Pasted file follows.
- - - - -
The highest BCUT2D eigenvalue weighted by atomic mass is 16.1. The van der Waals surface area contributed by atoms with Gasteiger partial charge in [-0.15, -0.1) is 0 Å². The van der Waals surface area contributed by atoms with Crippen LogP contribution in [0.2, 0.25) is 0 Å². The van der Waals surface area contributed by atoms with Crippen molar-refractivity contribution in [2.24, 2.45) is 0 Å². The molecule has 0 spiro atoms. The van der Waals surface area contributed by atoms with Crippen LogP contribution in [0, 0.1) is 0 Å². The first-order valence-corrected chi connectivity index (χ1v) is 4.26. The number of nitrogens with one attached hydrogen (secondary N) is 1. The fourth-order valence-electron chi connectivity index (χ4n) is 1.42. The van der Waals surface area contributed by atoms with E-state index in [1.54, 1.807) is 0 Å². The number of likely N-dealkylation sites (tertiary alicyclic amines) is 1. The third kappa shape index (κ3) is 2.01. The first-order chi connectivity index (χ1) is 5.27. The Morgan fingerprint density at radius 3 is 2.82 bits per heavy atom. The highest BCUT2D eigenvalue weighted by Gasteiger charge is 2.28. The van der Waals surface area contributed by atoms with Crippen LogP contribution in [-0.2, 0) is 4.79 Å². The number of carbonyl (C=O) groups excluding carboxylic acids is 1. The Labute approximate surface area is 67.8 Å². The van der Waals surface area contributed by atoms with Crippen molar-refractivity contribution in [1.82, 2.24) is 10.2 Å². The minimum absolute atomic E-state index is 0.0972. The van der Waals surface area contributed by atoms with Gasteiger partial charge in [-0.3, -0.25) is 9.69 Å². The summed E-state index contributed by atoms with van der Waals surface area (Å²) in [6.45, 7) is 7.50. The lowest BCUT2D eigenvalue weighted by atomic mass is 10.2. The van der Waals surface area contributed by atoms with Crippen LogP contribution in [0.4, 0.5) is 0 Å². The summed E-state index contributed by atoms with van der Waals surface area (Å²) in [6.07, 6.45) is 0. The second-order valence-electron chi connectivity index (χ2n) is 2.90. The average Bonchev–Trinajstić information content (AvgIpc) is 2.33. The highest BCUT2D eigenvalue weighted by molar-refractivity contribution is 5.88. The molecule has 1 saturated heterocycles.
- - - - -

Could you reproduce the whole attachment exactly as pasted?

The highest BCUT2D eigenvalue weighted by atomic mass is 16.1. The van der Waals surface area contributed by atoms with Gasteiger partial charge in [-0.15, -0.1) is 0 Å². The van der Waals surface area contributed by atoms with Crippen LogP contribution in [0.2, 0.25) is 0 Å². The van der Waals surface area contributed by atoms with Crippen molar-refractivity contribution in [2.24, 2.45) is 0 Å². The molecule has 0 spiro atoms. The van der Waals surface area contributed by atoms with Crippen LogP contribution in [0, 0.1) is 0 Å². The first-order valence-corrected chi connectivity index (χ1v) is 4.26. The number of nitrogens with one attached hydrogen (secondary N) is 1. The fourth-order valence-electron chi connectivity index (χ4n) is 1.42. The van der Waals surface area contributed by atoms with E-state index in [1.54, 1.807) is 0 Å². The number of likely N-dealkylation sites (tertiary alicyclic amines) is 1. The third kappa shape index (κ3) is 2.01. The first-order chi connectivity index (χ1) is 5.27. The Morgan fingerprint density at radius 3 is 2.82 bits per heavy atom. The highest BCUT2D eigenvalue weighted by Gasteiger charge is 2.28. The van der Waals surface area contributed by atoms with Crippen LogP contribution in [-0.2, 0) is 4.79 Å². The number of carbonyl (C=O) groups excluding carboxylic acids is 1. The Labute approximate surface area is 67.8 Å². The van der Waals surface area contributed by atoms with Crippen molar-refractivity contribution in [1.82, 2.24) is 10.2 Å². The minimum absolute atomic E-state index is 0.0972. The van der Waals surface area contributed by atoms with Gasteiger partial charge in [-0.3, -0.25) is 9.69 Å². The summed E-state index contributed by atoms with van der Waals surface area (Å²) in [6.45, 7) is 7.50. The lowest BCUT2D eigenvalue weighted by atomic mass is 10.2. The van der Waals surface area contributed by atoms with Crippen LogP contribution in [0.4, 0.5) is 0 Å². The summed E-state index contributed by atoms with van der Waals surface area (Å²) in [6.07, 6.45) is 0. The second-order valence-electron chi connectivity index (χ2n) is 2.90. The average Bonchev–Trinajstić information content (AvgIpc) is 2.33. The highest BCUT2D eigenvalue weighted by molar-refractivity contribution is 5.88. The molecule has 1 saturated heterocycles.